Sir Edward Ryan, who died on Monday at Dover, had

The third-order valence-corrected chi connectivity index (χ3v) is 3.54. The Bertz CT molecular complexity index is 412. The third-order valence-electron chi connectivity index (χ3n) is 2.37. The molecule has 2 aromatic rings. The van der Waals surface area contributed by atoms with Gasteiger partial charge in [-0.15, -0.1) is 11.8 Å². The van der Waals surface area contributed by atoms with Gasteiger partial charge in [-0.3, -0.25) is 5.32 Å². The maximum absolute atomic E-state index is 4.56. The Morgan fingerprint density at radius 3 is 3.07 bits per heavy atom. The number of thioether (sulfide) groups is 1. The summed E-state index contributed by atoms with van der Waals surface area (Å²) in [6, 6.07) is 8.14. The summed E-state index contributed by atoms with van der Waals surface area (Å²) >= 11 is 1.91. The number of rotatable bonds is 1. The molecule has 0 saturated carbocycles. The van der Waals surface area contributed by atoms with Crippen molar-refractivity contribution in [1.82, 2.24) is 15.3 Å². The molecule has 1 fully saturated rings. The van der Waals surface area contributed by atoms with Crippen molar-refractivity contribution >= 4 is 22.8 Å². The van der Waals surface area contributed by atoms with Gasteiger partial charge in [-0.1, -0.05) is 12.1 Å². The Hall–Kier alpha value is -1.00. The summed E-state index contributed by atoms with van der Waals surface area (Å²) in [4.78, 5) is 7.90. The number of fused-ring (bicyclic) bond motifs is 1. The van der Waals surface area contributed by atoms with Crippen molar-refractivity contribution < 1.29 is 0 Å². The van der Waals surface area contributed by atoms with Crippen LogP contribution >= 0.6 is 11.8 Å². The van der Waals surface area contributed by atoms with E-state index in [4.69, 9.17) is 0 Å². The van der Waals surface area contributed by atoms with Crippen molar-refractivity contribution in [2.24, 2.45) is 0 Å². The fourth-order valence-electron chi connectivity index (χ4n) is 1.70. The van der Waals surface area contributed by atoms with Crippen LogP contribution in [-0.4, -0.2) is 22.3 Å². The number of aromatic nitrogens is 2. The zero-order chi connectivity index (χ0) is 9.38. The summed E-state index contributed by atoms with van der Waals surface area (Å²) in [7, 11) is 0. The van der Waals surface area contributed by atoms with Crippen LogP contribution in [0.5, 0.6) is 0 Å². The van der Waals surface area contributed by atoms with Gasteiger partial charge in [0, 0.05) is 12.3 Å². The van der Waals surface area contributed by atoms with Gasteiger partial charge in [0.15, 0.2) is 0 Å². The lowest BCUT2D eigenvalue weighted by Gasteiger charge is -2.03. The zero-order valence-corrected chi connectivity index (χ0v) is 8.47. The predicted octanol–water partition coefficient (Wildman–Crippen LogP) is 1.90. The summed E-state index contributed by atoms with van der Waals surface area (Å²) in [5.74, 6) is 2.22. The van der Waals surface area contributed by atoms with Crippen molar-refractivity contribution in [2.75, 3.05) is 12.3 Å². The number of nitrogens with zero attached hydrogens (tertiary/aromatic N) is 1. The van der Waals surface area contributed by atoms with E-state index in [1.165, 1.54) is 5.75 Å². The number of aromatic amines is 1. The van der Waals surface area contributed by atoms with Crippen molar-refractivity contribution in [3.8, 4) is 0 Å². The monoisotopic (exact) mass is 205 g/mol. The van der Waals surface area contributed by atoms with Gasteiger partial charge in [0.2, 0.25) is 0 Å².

led as useful and as enviable a public life as any man of our time. Retaining his strong judgment, sterling sense, and full health to the great age of eighty-one, and adding constantly to his large stock of experience, there was no man in the employment of the Government whose advice was sounder on all official subjects, or whose opinion was more thoroughly masculine, liberal, and sober. A man of great industry and strong will, a considerable Indian Judge and lawyer, the very pith and marrow of the Civil Service Commission, and a most influential member of the Senate of the London University, of which he was for one year Vice-Chancellor, it was yet his greatest distinction that he always clearly knew his own mind on every question of principle, and always adhered, through evil report and good report, to any opinion he had once deliberately formed. He was a man of few words, decided opinions, and strong actions, and his vast experience, though it probably did not make him the keen Liberal he was on all poli- tical, social, and educational questions,—for opinions are much apter to mould able men's experience than is their experience to mould their opinions,—certainly never tended to make him shrink into Conservatism. Since Mr. Grote's death, the cause of Liberal education has not lost so wise or so able a friend.